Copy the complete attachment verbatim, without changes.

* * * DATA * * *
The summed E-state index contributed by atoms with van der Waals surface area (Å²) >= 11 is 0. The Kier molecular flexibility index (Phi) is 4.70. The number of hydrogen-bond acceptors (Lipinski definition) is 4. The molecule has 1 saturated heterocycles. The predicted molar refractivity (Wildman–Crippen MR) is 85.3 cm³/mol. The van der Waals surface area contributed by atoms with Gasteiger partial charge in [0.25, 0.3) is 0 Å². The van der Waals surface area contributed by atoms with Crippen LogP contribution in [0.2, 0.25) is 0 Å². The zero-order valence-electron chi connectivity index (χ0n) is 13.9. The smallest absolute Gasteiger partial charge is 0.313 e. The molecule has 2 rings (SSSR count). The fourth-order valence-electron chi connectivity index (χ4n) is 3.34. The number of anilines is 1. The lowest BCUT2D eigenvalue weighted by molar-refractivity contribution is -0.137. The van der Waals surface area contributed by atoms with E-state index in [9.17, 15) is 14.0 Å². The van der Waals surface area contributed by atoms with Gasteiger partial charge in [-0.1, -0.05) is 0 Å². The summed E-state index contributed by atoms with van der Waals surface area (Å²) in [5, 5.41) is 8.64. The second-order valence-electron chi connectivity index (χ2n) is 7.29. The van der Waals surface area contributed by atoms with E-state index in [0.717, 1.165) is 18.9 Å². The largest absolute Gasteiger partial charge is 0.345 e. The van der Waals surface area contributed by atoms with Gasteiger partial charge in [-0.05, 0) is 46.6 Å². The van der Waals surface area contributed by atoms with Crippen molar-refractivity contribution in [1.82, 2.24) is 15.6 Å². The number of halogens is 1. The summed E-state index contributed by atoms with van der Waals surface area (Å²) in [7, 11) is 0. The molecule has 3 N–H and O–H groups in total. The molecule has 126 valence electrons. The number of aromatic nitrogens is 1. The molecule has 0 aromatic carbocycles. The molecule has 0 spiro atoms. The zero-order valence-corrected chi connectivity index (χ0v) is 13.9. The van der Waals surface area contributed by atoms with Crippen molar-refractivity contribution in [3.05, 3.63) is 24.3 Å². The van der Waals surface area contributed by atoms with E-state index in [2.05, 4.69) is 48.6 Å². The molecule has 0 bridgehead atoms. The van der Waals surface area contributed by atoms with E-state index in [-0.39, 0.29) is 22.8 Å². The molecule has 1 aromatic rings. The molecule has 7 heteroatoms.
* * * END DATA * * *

The summed E-state index contributed by atoms with van der Waals surface area (Å²) >= 11 is 0. The Kier molecular flexibility index (Phi) is 4.70. The number of hydrogen-bond acceptors (Lipinski definition) is 4. The molecule has 1 saturated heterocycles. The predicted molar refractivity (Wildman–Crippen MR) is 85.3 cm³/mol. The van der Waals surface area contributed by atoms with Gasteiger partial charge in [0.25, 0.3) is 0 Å². The van der Waals surface area contributed by atoms with Crippen LogP contribution in [0.2, 0.25) is 0 Å². The zero-order valence-electron chi connectivity index (χ0n) is 13.9. The smallest absolute Gasteiger partial charge is 0.313 e. The molecule has 2 rings (SSSR count). The fourth-order valence-electron chi connectivity index (χ4n) is 3.34. The number of anilines is 1. The lowest BCUT2D eigenvalue weighted by molar-refractivity contribution is -0.137. The van der Waals surface area contributed by atoms with E-state index in [9.17, 15) is 14.0 Å². The van der Waals surface area contributed by atoms with Gasteiger partial charge in [-0.1, -0.05) is 0 Å². The summed E-state index contributed by atoms with van der Waals surface area (Å²) in [5, 5.41) is 8.64. The second-order valence-electron chi connectivity index (χ2n) is 7.29. The van der Waals surface area contributed by atoms with E-state index in [0.717, 1.165) is 18.9 Å². The largest absolute Gasteiger partial charge is 0.345 e. The van der Waals surface area contributed by atoms with Gasteiger partial charge in [-0.05, 0) is 46.6 Å². The van der Waals surface area contributed by atoms with Crippen molar-refractivity contribution in [1.82, 2.24) is 15.6 Å². The number of halogens is 1. The summed E-state index contributed by atoms with van der Waals surface area (Å²) in [7, 11) is 0. The molecule has 3 N–H and O–H groups in total. The molecule has 126 valence electrons. The number of aromatic nitrogens is 1. The molecule has 0 aromatic carbocycles. The molecule has 0 spiro atoms. The zero-order valence-corrected chi connectivity index (χ0v) is 13.9. The van der Waals surface area contributed by atoms with Crippen molar-refractivity contribution in [3.05, 3.63) is 24.3 Å². The van der Waals surface area contributed by atoms with E-state index in [2.05, 4.69) is 48.6 Å². The molecule has 0 bridgehead atoms. The van der Waals surface area contributed by atoms with E-state index in [-0.39, 0.29) is 22.8 Å². The molecule has 1 aromatic rings. The molecule has 7 heteroatoms.